23.2. Adding Comments
Comments are the simplest of Excel's collaboration features. Excel displays comments in a floating yellow box that points to a single cell (as shown in Figure 23-6). Place whatever descriptive text you want inside the comment box. For example, you can use comments to flag an error, raise a question, make a suggestion, or praise a particularly brilliant formula.
The beauty of comments is that you're free to include as much information as you want without modifying the worksheet data. For that reason, comments work perfectly when you're sending a workbook out for review. An employee can send an expense report to a manager, and the manager can add feedback using comments without altering the original information. Once the manager sends the workbook back, the employee can then decide whether to heed the comments and make some changes, keep the comments for later consideration, or just remove them altogether.
23.2.1. Inserting a Comment
Every workbook can include thousands of comments. The only limitation is that each individual cell can have only one attached comment.
To create a new comment, just follow these steps:
23.2.2. Showing and Hiding Comments
Ordinarily, comments appear when you hover over the commented cell with the mouse. When you move somewhere else, they politely disappear from view (although Excel still gives you a clue which cells have comments, as shown in Figure 23-7). This behavior makes sense if you're dealing with a lot of comments from multiple reviewers. Otherwise, you'd see so many comments that they'd obscure each otheror even important worksheet data.
Sometimes, though, you want to make sure a comment is clearly visible and that no one will overlook it. In that case, you can set a comment so that it's always visible, no matter where your mouse is. To do this, move to the cell that has the comment, and then choose Review Comments Show/Hide Comment. Use the same command a second time to tuck the comment back out of sight.
Tip: You can use the Review Comments Show All Comments command to display every comment in your worksheet at once. Comments always appear wherever they were last situated.
23.2.3. Fine-Tuning Comments
Once you've created a comment, you can manipulate it the same way that you can manipulate other floating objects like charts and graphics. To start off, move to the cell that has the comment. Then, choose Review Comments Edit Comment. (Or, if youve already used the Review Comments Show/Hide Comment command to make the comment visible, you can just click the comment box to select it.) Youll see resizing handles appear around the comment box. You can now perform the following tasks :
Tip: To delete multiple comments at once, select all the cells that have the attached comments, and select Review Comments Delete.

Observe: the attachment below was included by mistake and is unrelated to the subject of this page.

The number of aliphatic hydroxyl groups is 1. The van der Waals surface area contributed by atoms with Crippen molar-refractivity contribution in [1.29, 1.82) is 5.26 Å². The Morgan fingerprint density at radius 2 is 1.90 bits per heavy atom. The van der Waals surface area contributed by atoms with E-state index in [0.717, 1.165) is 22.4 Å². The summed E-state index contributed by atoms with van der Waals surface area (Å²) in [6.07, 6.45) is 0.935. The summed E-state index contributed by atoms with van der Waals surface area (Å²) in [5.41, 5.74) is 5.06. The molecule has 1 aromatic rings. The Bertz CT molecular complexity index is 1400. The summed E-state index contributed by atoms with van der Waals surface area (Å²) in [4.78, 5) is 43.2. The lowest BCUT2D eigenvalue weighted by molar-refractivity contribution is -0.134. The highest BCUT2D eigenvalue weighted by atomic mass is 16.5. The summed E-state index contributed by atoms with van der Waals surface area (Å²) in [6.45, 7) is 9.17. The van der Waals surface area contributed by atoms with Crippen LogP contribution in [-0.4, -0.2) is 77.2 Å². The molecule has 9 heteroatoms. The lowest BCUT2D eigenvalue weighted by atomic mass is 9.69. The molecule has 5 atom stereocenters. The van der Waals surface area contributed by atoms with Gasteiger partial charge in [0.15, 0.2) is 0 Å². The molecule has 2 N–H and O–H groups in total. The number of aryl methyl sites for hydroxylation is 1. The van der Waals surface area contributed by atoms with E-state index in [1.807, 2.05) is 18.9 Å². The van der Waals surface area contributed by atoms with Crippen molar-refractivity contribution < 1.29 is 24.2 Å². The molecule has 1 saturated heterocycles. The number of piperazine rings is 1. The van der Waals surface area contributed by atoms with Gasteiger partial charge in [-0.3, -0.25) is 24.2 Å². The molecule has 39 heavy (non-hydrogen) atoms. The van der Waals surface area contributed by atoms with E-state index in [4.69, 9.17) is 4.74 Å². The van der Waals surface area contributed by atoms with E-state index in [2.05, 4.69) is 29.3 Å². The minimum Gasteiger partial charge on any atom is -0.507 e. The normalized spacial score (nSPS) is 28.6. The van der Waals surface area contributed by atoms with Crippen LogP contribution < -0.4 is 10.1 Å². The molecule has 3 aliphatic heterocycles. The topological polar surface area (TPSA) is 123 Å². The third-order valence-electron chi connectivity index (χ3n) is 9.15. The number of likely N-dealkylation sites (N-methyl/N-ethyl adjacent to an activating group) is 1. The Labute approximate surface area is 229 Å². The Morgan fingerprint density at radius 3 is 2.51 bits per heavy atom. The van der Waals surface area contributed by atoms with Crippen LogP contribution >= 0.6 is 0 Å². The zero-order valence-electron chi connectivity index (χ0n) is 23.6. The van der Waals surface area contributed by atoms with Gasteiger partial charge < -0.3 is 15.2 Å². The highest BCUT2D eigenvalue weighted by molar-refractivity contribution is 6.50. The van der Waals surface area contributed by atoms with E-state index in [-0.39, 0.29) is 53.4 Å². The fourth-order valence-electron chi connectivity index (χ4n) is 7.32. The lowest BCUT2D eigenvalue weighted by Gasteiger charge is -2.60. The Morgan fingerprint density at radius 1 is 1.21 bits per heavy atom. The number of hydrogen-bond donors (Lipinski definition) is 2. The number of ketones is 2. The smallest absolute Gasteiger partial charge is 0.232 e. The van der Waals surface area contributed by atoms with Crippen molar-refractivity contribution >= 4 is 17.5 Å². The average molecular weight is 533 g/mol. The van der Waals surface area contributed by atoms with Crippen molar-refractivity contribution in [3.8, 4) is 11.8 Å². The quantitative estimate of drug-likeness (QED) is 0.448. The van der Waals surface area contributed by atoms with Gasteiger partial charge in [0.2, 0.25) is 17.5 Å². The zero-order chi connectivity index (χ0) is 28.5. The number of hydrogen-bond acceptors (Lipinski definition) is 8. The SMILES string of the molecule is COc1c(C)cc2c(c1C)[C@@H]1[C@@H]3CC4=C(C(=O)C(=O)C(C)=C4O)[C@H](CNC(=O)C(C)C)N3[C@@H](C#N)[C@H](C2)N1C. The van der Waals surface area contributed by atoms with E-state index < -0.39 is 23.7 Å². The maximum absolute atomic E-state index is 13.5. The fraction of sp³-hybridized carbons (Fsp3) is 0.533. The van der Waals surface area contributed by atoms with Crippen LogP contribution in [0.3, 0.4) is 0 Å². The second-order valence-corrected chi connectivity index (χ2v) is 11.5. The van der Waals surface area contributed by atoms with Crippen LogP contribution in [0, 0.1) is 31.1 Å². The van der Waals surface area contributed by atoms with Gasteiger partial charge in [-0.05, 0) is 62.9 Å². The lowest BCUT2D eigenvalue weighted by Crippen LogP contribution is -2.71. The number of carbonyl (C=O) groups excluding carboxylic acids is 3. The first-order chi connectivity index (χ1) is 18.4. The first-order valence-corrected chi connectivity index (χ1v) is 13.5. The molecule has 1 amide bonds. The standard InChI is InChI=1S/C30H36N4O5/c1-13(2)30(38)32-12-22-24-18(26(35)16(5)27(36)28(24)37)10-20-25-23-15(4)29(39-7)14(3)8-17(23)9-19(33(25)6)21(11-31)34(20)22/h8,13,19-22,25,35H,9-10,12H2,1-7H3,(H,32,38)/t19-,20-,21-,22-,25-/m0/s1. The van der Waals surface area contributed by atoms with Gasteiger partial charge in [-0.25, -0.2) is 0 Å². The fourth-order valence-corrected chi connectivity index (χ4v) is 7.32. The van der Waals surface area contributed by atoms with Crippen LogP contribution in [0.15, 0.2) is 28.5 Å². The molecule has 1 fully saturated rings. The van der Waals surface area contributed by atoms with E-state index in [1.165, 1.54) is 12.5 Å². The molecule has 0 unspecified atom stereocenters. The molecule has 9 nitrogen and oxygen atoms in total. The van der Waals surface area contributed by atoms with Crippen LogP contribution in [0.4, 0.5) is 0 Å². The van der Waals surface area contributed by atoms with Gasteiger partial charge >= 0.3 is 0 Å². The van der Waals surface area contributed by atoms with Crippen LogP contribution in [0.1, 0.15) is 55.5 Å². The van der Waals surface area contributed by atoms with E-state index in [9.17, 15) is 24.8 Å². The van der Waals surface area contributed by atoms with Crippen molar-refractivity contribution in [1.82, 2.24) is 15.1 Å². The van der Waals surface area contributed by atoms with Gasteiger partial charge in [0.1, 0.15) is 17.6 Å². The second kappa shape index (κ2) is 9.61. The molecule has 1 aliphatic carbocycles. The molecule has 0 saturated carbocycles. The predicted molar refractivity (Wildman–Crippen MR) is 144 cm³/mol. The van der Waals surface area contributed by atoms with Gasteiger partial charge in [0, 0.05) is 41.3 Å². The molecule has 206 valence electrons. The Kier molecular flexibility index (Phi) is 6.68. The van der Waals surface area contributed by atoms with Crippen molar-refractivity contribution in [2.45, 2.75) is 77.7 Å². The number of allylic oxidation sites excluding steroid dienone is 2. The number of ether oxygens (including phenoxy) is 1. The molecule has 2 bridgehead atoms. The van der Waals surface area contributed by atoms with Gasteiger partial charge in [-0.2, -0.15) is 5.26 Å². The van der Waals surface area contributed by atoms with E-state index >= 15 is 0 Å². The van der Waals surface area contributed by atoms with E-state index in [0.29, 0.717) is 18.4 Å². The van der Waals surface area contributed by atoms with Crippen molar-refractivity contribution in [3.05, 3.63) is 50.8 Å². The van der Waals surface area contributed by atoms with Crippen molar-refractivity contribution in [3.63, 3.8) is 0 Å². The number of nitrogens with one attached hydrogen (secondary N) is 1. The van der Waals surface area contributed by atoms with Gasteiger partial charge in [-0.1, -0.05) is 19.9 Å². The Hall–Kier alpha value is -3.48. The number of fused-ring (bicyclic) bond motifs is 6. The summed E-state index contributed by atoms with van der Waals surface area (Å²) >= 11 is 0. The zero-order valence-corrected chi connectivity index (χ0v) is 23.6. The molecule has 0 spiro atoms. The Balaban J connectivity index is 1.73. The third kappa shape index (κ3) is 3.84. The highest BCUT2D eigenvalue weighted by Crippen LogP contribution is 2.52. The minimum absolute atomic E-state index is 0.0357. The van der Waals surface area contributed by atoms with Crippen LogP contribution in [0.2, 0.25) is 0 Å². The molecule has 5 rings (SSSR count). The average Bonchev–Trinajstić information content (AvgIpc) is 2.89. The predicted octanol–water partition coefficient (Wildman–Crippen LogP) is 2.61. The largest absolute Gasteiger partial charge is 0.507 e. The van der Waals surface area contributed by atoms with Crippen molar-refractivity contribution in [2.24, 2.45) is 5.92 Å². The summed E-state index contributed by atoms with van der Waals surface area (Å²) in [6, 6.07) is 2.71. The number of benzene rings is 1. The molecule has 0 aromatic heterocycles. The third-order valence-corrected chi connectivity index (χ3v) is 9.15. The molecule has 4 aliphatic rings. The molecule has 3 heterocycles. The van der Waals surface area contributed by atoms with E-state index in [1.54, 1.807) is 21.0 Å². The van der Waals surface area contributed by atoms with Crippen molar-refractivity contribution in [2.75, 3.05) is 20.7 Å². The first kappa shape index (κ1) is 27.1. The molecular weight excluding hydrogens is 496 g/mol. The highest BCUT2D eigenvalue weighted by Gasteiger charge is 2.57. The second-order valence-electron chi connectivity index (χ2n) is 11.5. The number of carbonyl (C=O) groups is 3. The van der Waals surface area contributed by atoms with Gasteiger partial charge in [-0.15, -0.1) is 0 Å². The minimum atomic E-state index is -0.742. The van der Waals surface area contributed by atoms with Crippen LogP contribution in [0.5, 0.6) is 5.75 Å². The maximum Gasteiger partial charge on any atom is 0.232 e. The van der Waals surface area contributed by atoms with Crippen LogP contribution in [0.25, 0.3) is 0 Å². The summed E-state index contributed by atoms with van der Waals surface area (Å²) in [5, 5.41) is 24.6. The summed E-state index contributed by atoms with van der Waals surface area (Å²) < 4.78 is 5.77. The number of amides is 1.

If it's your job to review everyone else's comments (and, say, make the requested changes), you'll be interested in Excel's buttons for comment navigation . These buttons let you move through all the comments in a worksheet, one at a time. Best of all, this feature doesn't force you to unhide any comments. Instead, you can deal with them one at a time, which keeps your screen clutter-free and your sanity intact.
To move through your comments, start at the first cell of your worksheet (A1), and choose Review Comments Next. Excel scans the worksheet starting from the current cell, and then moves to the right, one cell at a time. If Excel doesnt find any comments in the current row, it scans the next row from left to right, starting in the first column. When Excel finds a comment, it stops the search and selects that comment. If the comment was hidden, it now appears on your worksheet.
To keep moving through the worksheet, click Review Comments Next again (or use Review Comments Previous to move backward). As you move on, comments that were previously hidden are concealed once more.
Excel's standard behavior is to ignore all comments when it prints a worksheet. Your printed document won't show the comment text or even indicate that a cell has a comment.
If you'd like a printed record of your comments, Excel gives you two options:
You can print the visible comments on your worksheet . In this case, Excel draws the graphical comment boxes in the printout exactly as they appear, potentially obscuring other worksheet information. Hidden comments don't show up.
You can print all the comments on a separate page . In this case, Excel creates a list of comments. Each entry in the list indicates the cell reference, and the comment text.
To change the option you're using, follow these steps:
Head to the Page Layout Sheet Options section, and then click the dialog box chooser (the small square with an arrow in it) at the bottom-right corner .
The Page Setup dialog box appears, with the Sheet tab displayed.
Make a selection from the Comments list box .
You can choose "None" (the default), "At end of sheet" (which creates a separate comment page), or "As displayed on sheet" (which shows the graphical comment boxes). Figure 23-9 compares your options.
Click OK .
Excel stores your comment options for this worksheet. You can now use the Office button Print command to send your data to the printer.